Feeling unworthy and unloved, like Jim Stark and to a lesser extent Judy, I too rebelled, only my turn came immediately following my first year in university, when I was eighteen, a little later than Stark's. My rebellion took the vocal formation, when I uttered the word to myself, "I am not doing this FOR HER (meaning going to university, and achieving grades that would make her proud) but rather I am no longer afraid of her and need to do things for myself and on my own."
It was that year(1960-61) that I became involved in student government, fraternity life and dating while enrolled in an honours program that required even more study time and concentration than my busy, over-consuming ambition-let-loose could  and did accommodate. The year came crashing in on me at the corner of Richmond and Central Avenues near midnight one snowy Sunday night in March of 1961, when the recently purchased Volkswagen I had purchased for a summer job selling nursery stock collided in the island-intersection with a northbound car coming up Richmond. I did not see his headlights if there were any, and the right front fender was crushed. Neither my friend nor I were injured, but my ability to concentrate in the final weeks prior to final exams was shattered.
Ambition to become a man and all that that entailed, and the need to be loved and accepted and even liked by a female partner have been two strands that have weaved a somewhat enmeshed tapestry of intersecting timelines for the last half century of my life.
Haunting both strands, however, was the "foundational" understanding and even belief that I was alone in those pursuits, without mentor, without anyone from whom to seek counsel, and without even the option of such a choice. And guarding that foundational belief, were models of "woman" and "man" of femininity and masculinity, both of which were caricatures of themselves and of each other. Her offense drowned or possibly trumped his, because he knew that  by becoming assertive he would be overruled and thereby would "lose" again, something the male ego finds troublesome. Similarly his responsibility did not compete on a level playing field with hers, since she held her Registered Nursing "degree" over his head, as her accomplishment that would always trump his refusal to attend Dental School when she offered to work as a nurse in Toronto and "put him through" in effect pay the freight.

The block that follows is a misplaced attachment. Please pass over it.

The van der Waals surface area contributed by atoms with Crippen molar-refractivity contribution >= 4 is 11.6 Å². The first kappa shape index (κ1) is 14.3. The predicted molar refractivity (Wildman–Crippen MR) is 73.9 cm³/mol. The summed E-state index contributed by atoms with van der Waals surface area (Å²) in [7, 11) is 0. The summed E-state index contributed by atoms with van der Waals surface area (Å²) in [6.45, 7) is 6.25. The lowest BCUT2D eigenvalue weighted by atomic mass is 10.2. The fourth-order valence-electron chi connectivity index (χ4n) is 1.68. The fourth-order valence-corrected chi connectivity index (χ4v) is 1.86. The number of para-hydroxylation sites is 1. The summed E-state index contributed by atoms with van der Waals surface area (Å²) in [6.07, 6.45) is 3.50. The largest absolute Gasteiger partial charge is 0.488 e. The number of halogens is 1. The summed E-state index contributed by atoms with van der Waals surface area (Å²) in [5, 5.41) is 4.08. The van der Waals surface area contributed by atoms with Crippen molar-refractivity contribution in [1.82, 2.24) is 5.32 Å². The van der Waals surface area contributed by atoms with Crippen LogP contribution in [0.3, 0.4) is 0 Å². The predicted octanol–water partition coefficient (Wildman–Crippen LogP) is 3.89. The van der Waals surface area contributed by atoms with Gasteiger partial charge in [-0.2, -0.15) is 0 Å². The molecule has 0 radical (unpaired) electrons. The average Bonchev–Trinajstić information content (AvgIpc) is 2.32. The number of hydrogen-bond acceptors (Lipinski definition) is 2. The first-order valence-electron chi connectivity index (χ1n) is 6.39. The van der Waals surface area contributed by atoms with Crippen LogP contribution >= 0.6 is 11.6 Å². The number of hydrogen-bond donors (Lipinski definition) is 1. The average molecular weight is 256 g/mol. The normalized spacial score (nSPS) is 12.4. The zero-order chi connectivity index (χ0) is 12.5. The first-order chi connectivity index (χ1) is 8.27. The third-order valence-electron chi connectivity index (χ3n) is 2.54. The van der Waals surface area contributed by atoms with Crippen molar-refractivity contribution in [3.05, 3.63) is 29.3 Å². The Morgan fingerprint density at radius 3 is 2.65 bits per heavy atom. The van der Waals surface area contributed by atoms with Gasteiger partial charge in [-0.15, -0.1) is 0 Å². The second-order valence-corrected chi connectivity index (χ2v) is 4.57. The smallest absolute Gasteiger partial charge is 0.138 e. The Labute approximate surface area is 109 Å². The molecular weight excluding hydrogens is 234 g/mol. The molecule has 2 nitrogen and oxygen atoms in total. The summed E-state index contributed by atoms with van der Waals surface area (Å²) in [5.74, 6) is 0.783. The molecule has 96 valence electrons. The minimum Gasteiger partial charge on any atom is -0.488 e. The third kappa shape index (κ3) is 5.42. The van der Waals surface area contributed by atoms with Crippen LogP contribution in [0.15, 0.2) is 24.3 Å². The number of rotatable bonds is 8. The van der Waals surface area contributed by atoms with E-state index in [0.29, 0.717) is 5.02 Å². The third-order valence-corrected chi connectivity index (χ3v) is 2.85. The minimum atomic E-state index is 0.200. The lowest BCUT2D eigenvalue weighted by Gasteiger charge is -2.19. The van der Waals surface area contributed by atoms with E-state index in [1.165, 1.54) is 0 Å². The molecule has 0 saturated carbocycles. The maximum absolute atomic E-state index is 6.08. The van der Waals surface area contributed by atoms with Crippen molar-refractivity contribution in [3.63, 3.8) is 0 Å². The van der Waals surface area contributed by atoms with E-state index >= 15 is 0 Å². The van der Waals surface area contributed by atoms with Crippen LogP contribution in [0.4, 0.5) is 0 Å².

Competition between man and woman, in our house, produced a consistent, predictable and tragic outcome: she won, he lost and he retreated from further engagement into passive aggressive patterns that presumably drove her mad.
And like Jim Stark looking for role models of masculinity, Stark finding one in officer Ray at the local police department, I also found one in the lawyer who "took me in" as a student summer employee and became my mentor, providing adult male support, counsel and advice that could not come from inside my home.
However, the thrashing and the self-doubt, and the self-loathing that was "seeded" in the garden of my youth lasted decades longer than the tonnes of raspberries that were picked from my mother's garden. And only through a persistent determination to say "No!" to various and deeply hurtful public admonishments, "targeting" and "bringing down" episodes, designed and delivered by individuals and groups who were well aware they were unable to penetrate my armour, I have, after half a dozen decades, relented somewhat to those attacks, without ever letting my guard completely down.
I still determine to locate and to envisage all the escape routes from whatever situation I might find myself in. I still listen as carefully as one who cannot read and overcompensates with listening, to all the signals that could and would impale me on their sharp tentacles and flag those signals as potentially destructive. I still, on the other side, admire and fantasize about the risks others take, in the spirit and the hope that they might achieve their accomplishment without bringing themselves down, as did Silken Laumen, the Canadian Olympic rower, who, when she was 500 meters from her first "gold medal"  and leading her closest opponent, told herself that she was not worthy of winning, and finished second. She too suffered the ignominy of a troubled mother, hers throwing plates and threatening to "gas" the family any day, while mine assaulted both my father and me with her invectives and me with her dowel of a discarded rolling pin, on the shoulders, the arms the legs, if and when I provoked her anger and her disappointment  and her embarrassment, adding more fuel to an already burning layer of embers that has still not been fully extinguished inside my being.
I need to watch "Rebel without a cause" a few more times, for the mining of relevant nuggets of you too?